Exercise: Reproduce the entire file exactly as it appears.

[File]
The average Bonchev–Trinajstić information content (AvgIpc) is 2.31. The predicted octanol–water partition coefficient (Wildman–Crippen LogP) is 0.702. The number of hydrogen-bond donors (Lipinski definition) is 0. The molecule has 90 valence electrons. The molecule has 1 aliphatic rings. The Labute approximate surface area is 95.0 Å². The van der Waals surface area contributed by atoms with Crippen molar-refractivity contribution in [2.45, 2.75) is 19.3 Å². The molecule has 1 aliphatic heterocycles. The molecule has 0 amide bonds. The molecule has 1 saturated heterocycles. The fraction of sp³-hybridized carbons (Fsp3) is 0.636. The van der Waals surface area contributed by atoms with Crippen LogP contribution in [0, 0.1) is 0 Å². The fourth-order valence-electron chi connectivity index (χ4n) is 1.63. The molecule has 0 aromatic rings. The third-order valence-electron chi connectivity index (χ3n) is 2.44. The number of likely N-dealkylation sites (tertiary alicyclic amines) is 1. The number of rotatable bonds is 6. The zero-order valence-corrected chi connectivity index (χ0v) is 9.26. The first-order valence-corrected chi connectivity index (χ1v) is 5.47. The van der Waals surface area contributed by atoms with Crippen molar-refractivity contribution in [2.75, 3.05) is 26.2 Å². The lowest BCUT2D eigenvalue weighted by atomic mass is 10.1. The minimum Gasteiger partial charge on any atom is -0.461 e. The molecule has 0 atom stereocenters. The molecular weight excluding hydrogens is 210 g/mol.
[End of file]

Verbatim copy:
The average Bonchev–Trinajstić information content (AvgIpc) is 2.31. The predicted octanol–water partition coefficient (Wildman–Crippen LogP) is 0.702. The number of hydrogen-bond donors (Lipinski definition) is 0. The molecule has 90 valence electrons. The molecule has 1 aliphatic rings. The Labute approximate surface area is 95.0 Å². The van der Waals surface area contributed by atoms with Crippen molar-refractivity contribution in [2.45, 2.75) is 19.3 Å². The molecule has 1 aliphatic heterocycles. The molecule has 0 amide bonds. The molecule has 1 saturated heterocycles. The fraction of sp³-hybridized carbons (Fsp3) is 0.636. The van der Waals surface area contributed by atoms with Crippen LogP contribution in [0, 0.1) is 0 Å². The fourth-order valence-electron chi connectivity index (χ4n) is 1.63. The molecule has 0 aromatic rings. The third-order valence-electron chi connectivity index (χ3n) is 2.44. The number of likely N-dealkylation sites (tertiary alicyclic amines) is 1. The number of rotatable bonds is 6. The zero-order valence-corrected chi connectivity index (χ0v) is 9.26. The first-order valence-corrected chi connectivity index (χ1v) is 5.47. The van der Waals surface area contributed by atoms with Crippen molar-refractivity contribution in [2.75, 3.05) is 26.2 Å². The lowest BCUT2D eigenvalue weighted by atomic mass is 10.1. The minimum Gasteiger partial charge on any atom is -0.461 e. The molecule has 0 atom stereocenters. The molecular weight excluding hydrogens is 210 g/mol.